Samsung Knox Smartphone Guidance Published by CESG

A recent press announcement has highlighted that Samsung Knox has had guidance published by CESG for use by HM Government departments who may wish to consider issuing these smartphones for business use.

What is Samsung Knox and what guidance has been issued?
Samsung Knox is a software addition to your android “smartphone” that allows corporate or professional data to be separated from unclassified user or personal data. Samsung Knox version 1.0 has gone through extensive CESG testing and can be delivered to HMG departments on the following handsets: Samsung Galaxy Note 3, Galaxy S3, S4 & S5. The advice published by CESG allows the protection built into Samsung Knox to be deployed against a consistent standard and implemented as long as the residual risks are accepted.

How can I get a copy of Knox 1.0
You can obtain a copy of Knox 1.0 either through a new handset or through the Google Playstore.

What information can be processed on this version of Knox
CESG only provide configuration advice that could enable the use of Samsung Knox to protect information classified up to and including OFFICIAL, following a risk assessment and acceptance of the residual risks by the organisation. The use of Samsung Knox to access and protect OFFICIAL-SENSITIVE information is a risk based decision for each organisation to determine, depending on their appetite for information risk and the nature of the classified information.

Are voice communications covered under this guidance?
No, voice is not currently covered under this guidance on this particular platform, only the Blackberry family of phones with the relevant chip installed are currently accredited to process voice communications up to and including the new OFFICIAL-SENSITIVE classification.

How is Knox 1.0 controlled?
Your company or organisational administrator can control which applications you can download to the handset from the Google Playstore through the enforcement of policy by use of the Mobile Device Manager (MDM), the MDM can be configured to allow or block certain Google Playstore applications as well as enforce those device security policies that have been adopted by the department in line with the CESG device guidance..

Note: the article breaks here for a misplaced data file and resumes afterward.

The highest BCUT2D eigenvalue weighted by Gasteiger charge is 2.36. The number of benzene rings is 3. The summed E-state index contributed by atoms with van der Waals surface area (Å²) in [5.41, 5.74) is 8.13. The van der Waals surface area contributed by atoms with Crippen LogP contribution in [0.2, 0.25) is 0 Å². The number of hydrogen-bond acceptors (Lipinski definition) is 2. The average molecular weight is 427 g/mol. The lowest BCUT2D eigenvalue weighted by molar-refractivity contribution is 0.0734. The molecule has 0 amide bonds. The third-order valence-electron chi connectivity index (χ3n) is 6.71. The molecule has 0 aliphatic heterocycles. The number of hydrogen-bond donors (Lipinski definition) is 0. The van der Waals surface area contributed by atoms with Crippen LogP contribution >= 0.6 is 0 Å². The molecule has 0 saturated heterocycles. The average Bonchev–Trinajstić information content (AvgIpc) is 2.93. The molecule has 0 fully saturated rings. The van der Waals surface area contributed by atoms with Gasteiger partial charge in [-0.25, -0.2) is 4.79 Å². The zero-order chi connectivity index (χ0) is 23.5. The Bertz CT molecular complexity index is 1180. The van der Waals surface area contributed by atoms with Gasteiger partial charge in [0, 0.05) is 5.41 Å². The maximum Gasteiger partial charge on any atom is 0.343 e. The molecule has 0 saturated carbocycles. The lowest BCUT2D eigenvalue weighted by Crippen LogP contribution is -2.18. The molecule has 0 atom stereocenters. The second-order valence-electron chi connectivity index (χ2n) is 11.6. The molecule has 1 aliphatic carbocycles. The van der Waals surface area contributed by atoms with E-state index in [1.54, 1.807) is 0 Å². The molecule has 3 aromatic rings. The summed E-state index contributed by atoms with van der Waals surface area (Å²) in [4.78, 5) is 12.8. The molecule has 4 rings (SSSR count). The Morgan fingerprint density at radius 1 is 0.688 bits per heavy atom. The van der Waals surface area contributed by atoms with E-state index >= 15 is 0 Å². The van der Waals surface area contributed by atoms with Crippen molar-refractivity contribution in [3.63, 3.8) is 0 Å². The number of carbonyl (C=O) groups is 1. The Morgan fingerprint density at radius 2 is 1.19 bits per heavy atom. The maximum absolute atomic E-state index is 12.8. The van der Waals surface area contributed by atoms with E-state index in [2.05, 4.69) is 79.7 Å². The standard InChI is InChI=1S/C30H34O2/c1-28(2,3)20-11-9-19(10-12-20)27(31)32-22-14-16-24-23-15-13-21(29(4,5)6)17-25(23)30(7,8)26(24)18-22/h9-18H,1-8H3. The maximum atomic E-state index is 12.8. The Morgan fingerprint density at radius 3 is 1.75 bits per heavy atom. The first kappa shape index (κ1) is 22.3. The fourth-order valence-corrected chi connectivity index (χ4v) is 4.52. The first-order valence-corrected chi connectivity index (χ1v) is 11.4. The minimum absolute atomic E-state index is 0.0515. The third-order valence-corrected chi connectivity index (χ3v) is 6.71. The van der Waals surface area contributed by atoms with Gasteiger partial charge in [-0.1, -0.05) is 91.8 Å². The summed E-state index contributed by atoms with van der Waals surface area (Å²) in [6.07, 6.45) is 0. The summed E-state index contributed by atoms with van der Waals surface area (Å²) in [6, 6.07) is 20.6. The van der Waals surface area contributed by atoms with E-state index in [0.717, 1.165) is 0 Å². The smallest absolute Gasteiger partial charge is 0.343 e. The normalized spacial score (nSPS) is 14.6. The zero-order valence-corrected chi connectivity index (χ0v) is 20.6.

What other smartphones have guidance published ?
Guidance has been published by CESG for both Blackberry and iOS based devices (iPhones and iPad’s from Apple) as well as Windows Phone 8, Google Chrome OS 26 and Ubuntu 12.04. All of these devices can be configured in such a way as to allow the processing and storage of OFFICIAL and OFFICIAL-SENSITIVE data on the assumption that the residual risks highlighted by CESG and any highlighted by the organisation’s own risk assessment are acceptable. If you need to protect phone calls to the same standard, CESG CAPS approved products are available on all of these devices to encrypt these conversations.

What’s the difference between a standard Android phone and a Samsung phone running Knox 1.0
Samsung employs 256 bit encryption on the virtualised partition on the phone rather than the standard Android 128-bit encryption thus giving greater security protection to the data held on the phone.

What are the risks?
CESG identified the following risks surrounding the use of Samsung Knox:

  1. No Foundation Grade (CESG approved) VPN has been successfully tested for use with Knox therefore data in transit is at risk of compromise.